T&E: M&P Shield 9mm

Thanks to my friend out at Hart’s Guns in Uniontown, Ohio, I recently acquired a Smith & Wesson M&P Shield in 9mm.  I have heard much about this popular subcompact firearm and, since I have never owned a subcompact pistol, I thought I would give it a try.  After a cleaning and application of lubricant, I took the pistol to the range today for its first live-fire test.  If you follow my Facebook page (found HERE), you may have seen my post about thoroughly testing a firearm before strapping it on your side with the intention of using it to protect yourself and others.  This live-fire test was a requirement before I would trust the pistol to save my life.  Until the test was completed, it remained in the gun safe, unloaded, and still in its box.  So, let’s talk turkey about the Shield, post haste.


Now, if you are not familiar with my writing you may be shocked.  I am a no BS kind of guy and I take my firearms very seriously.  If you are looking for someone who is going to fawn over the latest gadget or doodad, you came to the wrong place.  We accept that everyone has an opinion on virtually everything, even when they have not earned the right to speak on the subject, so I expect there to be a lot of “shoulda bought a Glock” type comments found below this article.  Don’t worry.  I will ignore them.  If you didn’t come here to learn about the M&P Shield, you can take your candy-ass right back over to your support group that thinks only Glock and Kalashnikov know how to make good firearms.  For the rest of you, let’s get started, shall we?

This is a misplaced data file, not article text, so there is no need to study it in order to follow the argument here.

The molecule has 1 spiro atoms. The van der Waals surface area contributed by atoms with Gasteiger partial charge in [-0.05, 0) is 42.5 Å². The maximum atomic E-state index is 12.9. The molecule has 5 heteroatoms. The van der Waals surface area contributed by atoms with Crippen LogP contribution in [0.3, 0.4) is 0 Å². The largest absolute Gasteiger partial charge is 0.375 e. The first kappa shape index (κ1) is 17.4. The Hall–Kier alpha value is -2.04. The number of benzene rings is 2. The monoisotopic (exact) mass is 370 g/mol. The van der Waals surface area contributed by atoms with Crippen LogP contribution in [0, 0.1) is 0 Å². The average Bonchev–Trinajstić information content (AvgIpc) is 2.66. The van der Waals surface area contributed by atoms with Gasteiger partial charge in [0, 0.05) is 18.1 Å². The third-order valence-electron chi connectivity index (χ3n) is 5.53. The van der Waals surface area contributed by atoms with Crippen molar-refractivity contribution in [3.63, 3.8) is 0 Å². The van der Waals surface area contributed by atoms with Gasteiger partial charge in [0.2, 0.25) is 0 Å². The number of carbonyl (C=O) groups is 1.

The M&P Shield is the subcompact offering in Smith & Wesson’s popular line of striker fired pistols.  You may have read my review of the M&P 45 Compact last year.  If not, you can give it a read HERE.  At just over 3/4 of an inch wide, this is the thinnest pistol I have ever owned or even fired.  It is almost exactly 6 inches long and stands 4.4 inches tall with the 7-round magazine; 4.8 inches with the 8-round magazine inserted.  In short, it is quite short.

The 9mm S&W M&P Shield in the palm of the author's hand.  (7-round magazine inserted)

The 9mm S&W M&P Shield in the palm of the author’s hand. (7-round magazine inserted)

I’ve said before that the M&P pistols are damned ugly.  The Shield is simply ugly in miniature.  But, since weapons should not be a beauty contest unless you are a pimp, it is irrelevant for the purposes of this evaluation.   Let’s discuss the GOOD about this small gun.


S&W provides 7 slide serrations with the Shield 9.  I still maintain that the S&W serrations are the best I have ever experienced.  Positive purchase is assured and slip is virtually impossible to achieve.  I would have preferred that they added some serrations to the front of the slide as well, but certain concessions have to be made as a pistol shrinks in size.

The loaded chamber observation port is identical to the compact models and allows for quick inspection of the firearm without having a giant flag sticking up advertising it to everyone around you.